204Lecture152009web

# 204Lecture152009web - Economics 204 Lecture 15Friday Second...

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Economics 204 Lecture 15–Friday, August 14, 2009 Second Order Linear Diferential Equations Consider the second order diferential equation y 0 = cy + by 0 with b, c R . Rewrite this as a frst order linear diferential equation in two variables: ¯ y ( t )= y ( t ) y 0 ( t ) ¯ y 0 ( t y 0 ( t ) y 0 ( t ) = 01 cb y ( t ) y 0 ( t ) = ¯ y The eigenvalues are b ± b 2 +4 c 2 , the roots oF the equation λ 2 c = 0. The qualitative behavior oF the solutions can be explicitly described From the coeﬃcients b and c , by determining whether the eigenvalues are real or complex, and whether the real parts are negative, zero, or positive; see Section 6 o± the Diferential Equations Handout. Example 1 Consider the second order linear diferential equation y 0 =2 y + y 0 As above, let ¯ y = y y 0 1

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so the equation becomes ¯ y 0 = 01 21 ¯ y Eigenvalues are roots of the characteristic polynomial λ 2 λ 2=0 Eigenvalues and corresponding eigenvectors are given by λ 1 =2 v 1 =(1 , 2) λ 2 = 1 v 2 , 1) From this information alone, we know the qualitative properties of the solutions are as given in the phase plane diagram: Solutions are roughly hyperbolic in shape with asymptotes along the eigenvectors. Along the eigenvector v 1 , the solutions ﬂow o± to in²nity; along the eigenvector v 2 , the solutions converge to zero. Solutions ﬂow in directions consistent with ﬂows along asymptotes On the y -axis, we have y 0 = 0, which means that everywhere on the y -axis (except at the stationary point 0), the solution must have a vertical tangent. On the y 0 -axis, we have y =0 ,sowehave y 0 y + y 0 = y 0 Thus, above the y -axis, y 0 = y 0 > 0, so y 0 is increasing along the direction of the solution; below the y -axis, y 0 = y 0 < 0, so y 0 is decreasing along the direction of the solution. 2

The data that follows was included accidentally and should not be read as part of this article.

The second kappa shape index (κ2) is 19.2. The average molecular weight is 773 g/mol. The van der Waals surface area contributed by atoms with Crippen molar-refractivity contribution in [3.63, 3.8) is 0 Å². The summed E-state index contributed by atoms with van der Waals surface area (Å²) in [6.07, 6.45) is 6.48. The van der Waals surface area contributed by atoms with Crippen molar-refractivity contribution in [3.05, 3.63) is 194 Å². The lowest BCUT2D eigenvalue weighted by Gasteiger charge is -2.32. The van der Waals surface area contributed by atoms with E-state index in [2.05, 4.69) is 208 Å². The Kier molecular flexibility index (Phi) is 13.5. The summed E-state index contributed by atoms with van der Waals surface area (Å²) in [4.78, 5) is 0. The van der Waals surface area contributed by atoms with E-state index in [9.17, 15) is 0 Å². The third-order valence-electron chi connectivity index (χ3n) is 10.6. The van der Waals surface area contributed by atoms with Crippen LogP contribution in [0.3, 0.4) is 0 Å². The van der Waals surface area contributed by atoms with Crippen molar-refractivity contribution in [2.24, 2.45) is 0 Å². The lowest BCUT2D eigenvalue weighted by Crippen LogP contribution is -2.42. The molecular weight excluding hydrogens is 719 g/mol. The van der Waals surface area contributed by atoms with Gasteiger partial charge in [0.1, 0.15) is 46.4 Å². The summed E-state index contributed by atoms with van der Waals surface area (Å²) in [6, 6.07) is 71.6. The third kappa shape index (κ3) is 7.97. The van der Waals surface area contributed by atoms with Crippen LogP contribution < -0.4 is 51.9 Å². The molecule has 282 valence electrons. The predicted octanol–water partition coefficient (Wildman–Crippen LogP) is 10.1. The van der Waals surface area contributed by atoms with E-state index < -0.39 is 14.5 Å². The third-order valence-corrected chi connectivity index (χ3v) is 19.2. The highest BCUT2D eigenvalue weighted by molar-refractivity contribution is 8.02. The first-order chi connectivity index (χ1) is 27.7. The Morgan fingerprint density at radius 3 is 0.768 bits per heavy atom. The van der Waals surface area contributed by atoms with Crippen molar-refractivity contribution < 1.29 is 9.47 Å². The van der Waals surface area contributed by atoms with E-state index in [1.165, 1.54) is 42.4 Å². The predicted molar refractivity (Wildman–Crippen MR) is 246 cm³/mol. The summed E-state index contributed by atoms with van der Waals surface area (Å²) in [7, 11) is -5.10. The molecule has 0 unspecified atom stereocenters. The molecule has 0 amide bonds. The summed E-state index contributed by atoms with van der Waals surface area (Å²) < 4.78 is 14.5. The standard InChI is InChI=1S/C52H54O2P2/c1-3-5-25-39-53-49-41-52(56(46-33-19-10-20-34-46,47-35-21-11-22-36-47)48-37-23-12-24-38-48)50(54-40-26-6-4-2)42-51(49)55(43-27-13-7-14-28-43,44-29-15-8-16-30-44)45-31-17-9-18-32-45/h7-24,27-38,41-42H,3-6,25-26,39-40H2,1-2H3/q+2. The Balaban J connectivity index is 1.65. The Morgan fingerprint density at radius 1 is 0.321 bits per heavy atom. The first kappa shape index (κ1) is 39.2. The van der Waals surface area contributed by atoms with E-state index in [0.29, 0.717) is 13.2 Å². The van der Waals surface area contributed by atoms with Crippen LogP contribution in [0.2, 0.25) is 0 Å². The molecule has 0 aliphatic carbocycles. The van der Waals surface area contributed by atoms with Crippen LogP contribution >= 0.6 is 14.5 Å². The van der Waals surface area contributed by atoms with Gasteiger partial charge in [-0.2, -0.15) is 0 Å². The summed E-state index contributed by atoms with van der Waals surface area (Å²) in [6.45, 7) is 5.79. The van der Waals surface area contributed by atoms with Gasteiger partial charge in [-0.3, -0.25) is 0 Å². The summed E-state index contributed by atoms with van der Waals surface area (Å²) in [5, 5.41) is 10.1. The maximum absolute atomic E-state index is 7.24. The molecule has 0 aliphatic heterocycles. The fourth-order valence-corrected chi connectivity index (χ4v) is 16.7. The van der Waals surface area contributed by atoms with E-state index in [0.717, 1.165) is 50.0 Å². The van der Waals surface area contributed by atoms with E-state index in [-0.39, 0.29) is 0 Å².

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Along the line y 0 = 2 y , y 0 =2 y 2 y =0 ,so y 0 achieves a minimum or maximum where it crosses that line. General solution is given by y ( t ) y 0 ( t ) = Mtx U,V ( id ) e 2( t t 0 ) 0 0 e ( t t 0 ) V,U ( id ) y ( t 0 ) y 0 ( t 0 ) = 11 2 1 e 2( t t 0 ) 0 0 e ( t t 0 ) 1 / 31 / 3 2 / 3 1 / 3 y ( t 0 ) y 0 ( t 0 ) = 2 1 e 2( t t 0 ) 3 e 2( t t 0 ) 3 2 e ( t t 0 ) 3 e ( t t 0 ) 3 y ( t 0 ) y 0 ( t 0 ) = e 2( t t 0 ) +2 e ( t t 0 ) 3 e 2( t t 0 ) e ( t t 0 ) 3 2 e 2( t t 0 ) 2 e ( t t 0 ) 3 2 e 2( t t 0 ) + e ( t t 0 ) 3 y ( t 0 ) y 0 ( t 0 )
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## This note was uploaded on 10/04/2010 for the course ECON 204 taught by Professor Anderson during the Summer '08 term at Berkeley.

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204Lecture152009web - Economics 204 Lecture 15Friday Second...

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